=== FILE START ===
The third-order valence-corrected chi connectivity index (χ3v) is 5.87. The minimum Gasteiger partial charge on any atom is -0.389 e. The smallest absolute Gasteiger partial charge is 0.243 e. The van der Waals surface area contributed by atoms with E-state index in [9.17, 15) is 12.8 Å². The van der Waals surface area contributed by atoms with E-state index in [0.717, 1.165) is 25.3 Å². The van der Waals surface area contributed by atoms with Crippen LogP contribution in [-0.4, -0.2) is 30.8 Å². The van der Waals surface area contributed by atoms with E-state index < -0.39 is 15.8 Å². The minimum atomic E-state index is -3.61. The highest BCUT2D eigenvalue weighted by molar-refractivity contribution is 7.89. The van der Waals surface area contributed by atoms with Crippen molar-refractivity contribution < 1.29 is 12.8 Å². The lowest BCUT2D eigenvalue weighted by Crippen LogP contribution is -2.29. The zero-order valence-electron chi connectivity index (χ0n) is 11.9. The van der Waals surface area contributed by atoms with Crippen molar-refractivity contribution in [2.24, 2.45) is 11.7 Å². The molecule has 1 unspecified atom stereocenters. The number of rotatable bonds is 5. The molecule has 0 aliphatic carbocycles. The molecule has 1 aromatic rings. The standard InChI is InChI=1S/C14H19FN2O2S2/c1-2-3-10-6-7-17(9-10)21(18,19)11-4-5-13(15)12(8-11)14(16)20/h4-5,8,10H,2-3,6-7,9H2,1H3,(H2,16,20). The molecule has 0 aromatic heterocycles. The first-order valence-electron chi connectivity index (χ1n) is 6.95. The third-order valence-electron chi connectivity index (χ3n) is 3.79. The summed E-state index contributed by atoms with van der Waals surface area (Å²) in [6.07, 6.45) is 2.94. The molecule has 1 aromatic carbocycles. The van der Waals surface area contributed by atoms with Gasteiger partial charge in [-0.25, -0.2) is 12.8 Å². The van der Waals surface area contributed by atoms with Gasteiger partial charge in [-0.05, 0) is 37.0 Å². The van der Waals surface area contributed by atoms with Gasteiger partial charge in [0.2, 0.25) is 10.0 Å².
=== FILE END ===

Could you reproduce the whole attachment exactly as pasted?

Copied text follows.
The third-order valence-corrected chi connectivity index (χ3v) is 5.87. The minimum Gasteiger partial charge on any atom is -0.389 e. The smallest absolute Gasteiger partial charge is 0.243 e. The van der Waals surface area contributed by atoms with E-state index in [9.17, 15) is 12.8 Å². The van der Waals surface area contributed by atoms with E-state index in [0.717, 1.165) is 25.3 Å². The van der Waals surface area contributed by atoms with Crippen LogP contribution in [-0.4, -0.2) is 30.8 Å². The van der Waals surface area contributed by atoms with E-state index < -0.39 is 15.8 Å². The minimum atomic E-state index is -3.61. The highest BCUT2D eigenvalue weighted by molar-refractivity contribution is 7.89. The van der Waals surface area contributed by atoms with Crippen molar-refractivity contribution < 1.29 is 12.8 Å². The lowest BCUT2D eigenvalue weighted by Crippen LogP contribution is -2.29. The zero-order valence-electron chi connectivity index (χ0n) is 11.9. The van der Waals surface area contributed by atoms with Crippen molar-refractivity contribution in [2.24, 2.45) is 11.7 Å². The molecule has 1 unspecified atom stereocenters. The number of rotatable bonds is 5. The molecule has 0 aliphatic carbocycles. The molecule has 1 aromatic rings. The standard InChI is InChI=1S/C14H19FN2O2S2/c1-2-3-10-6-7-17(9-10)21(18,19)11-4-5-13(15)12(8-11)14(16)20/h4-5,8,10H,2-3,6-7,9H2,1H3,(H2,16,20). The molecule has 0 aromatic heterocycles. The first-order valence-electron chi connectivity index (χ1n) is 6.95. The third-order valence-electron chi connectivity index (χ3n) is 3.79. The summed E-state index contributed by atoms with van der Waals surface area (Å²) in [6.07, 6.45) is 2.94. The molecule has 1 aromatic carbocycles. The van der Waals surface area contributed by atoms with Gasteiger partial charge in [-0.25, -0.2) is 12.8 Å². The van der Waals surface area contributed by atoms with Gasteiger partial charge in [-0.05, 0) is 37.0 Å². The van der Waals surface area contributed by atoms with Gasteiger partial charge in [0.2, 0.25) is 10.0 Å².